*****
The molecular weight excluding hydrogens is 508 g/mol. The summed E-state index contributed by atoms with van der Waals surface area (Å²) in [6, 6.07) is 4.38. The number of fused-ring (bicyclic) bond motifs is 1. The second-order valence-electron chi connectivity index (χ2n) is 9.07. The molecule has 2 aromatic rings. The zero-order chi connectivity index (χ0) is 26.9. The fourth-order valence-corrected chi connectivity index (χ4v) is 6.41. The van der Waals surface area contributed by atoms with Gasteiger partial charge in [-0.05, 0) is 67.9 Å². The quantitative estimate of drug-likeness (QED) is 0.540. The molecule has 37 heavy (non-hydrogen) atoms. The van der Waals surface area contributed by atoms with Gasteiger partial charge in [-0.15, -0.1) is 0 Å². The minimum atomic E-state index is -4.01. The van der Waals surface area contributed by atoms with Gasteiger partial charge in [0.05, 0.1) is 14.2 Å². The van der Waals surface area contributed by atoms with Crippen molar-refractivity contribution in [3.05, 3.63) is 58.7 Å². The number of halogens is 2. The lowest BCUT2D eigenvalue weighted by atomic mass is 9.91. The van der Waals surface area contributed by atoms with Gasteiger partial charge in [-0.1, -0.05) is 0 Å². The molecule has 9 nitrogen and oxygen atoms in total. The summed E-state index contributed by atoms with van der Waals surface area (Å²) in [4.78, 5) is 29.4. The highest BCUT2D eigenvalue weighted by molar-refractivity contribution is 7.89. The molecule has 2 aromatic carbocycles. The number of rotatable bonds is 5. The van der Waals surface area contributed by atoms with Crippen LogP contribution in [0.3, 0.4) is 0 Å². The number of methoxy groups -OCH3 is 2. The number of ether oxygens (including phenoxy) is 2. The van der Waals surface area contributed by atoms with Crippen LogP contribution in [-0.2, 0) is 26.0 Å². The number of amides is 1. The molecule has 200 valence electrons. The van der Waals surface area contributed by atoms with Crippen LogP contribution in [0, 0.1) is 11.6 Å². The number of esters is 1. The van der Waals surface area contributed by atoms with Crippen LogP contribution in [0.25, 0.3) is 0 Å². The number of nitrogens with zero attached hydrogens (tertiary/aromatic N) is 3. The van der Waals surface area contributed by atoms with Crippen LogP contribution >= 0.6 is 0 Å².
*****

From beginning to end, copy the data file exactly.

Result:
The molecular weight excluding hydrogens is 508 g/mol. The summed E-state index contributed by atoms with van der Waals surface area (Å²) in [6, 6.07) is 4.38. The number of fused-ring (bicyclic) bond motifs is 1. The second-order valence-electron chi connectivity index (χ2n) is 9.07. The molecule has 2 aromatic rings. The zero-order chi connectivity index (χ0) is 26.9. The fourth-order valence-corrected chi connectivity index (χ4v) is 6.41. The van der Waals surface area contributed by atoms with Gasteiger partial charge in [-0.05, 0) is 67.9 Å². The quantitative estimate of drug-likeness (QED) is 0.540. The molecule has 37 heavy (non-hydrogen) atoms. The van der Waals surface area contributed by atoms with Gasteiger partial charge in [-0.15, -0.1) is 0 Å². The minimum atomic E-state index is -4.01. The van der Waals surface area contributed by atoms with Gasteiger partial charge in [0.05, 0.1) is 14.2 Å². The van der Waals surface area contributed by atoms with Crippen molar-refractivity contribution in [3.05, 3.63) is 58.7 Å². The number of halogens is 2. The lowest BCUT2D eigenvalue weighted by atomic mass is 9.91. The van der Waals surface area contributed by atoms with Gasteiger partial charge in [-0.1, -0.05) is 0 Å². The molecule has 9 nitrogen and oxygen atoms in total. The summed E-state index contributed by atoms with van der Waals surface area (Å²) in [4.78, 5) is 29.4. The highest BCUT2D eigenvalue weighted by molar-refractivity contribution is 7.89. The molecule has 2 aromatic carbocycles. The number of rotatable bonds is 5. The van der Waals surface area contributed by atoms with Crippen LogP contribution in [0.3, 0.4) is 0 Å². The number of methoxy groups -OCH3 is 2. The number of ether oxygens (including phenoxy) is 2. The van der Waals surface area contributed by atoms with Crippen LogP contribution in [-0.2, 0) is 26.0 Å². The number of amides is 1. The molecule has 200 valence electrons. The van der Waals surface area contributed by atoms with Crippen LogP contribution in [0, 0.1) is 11.6 Å². The number of esters is 1. The van der Waals surface area contributed by atoms with Crippen LogP contribution in [0.25, 0.3) is 0 Å². The number of nitrogens with zero attached hydrogens (tertiary/aromatic N) is 3. The van der Waals surface area contributed by atoms with Crippen LogP contribution >= 0.6 is 0 Å².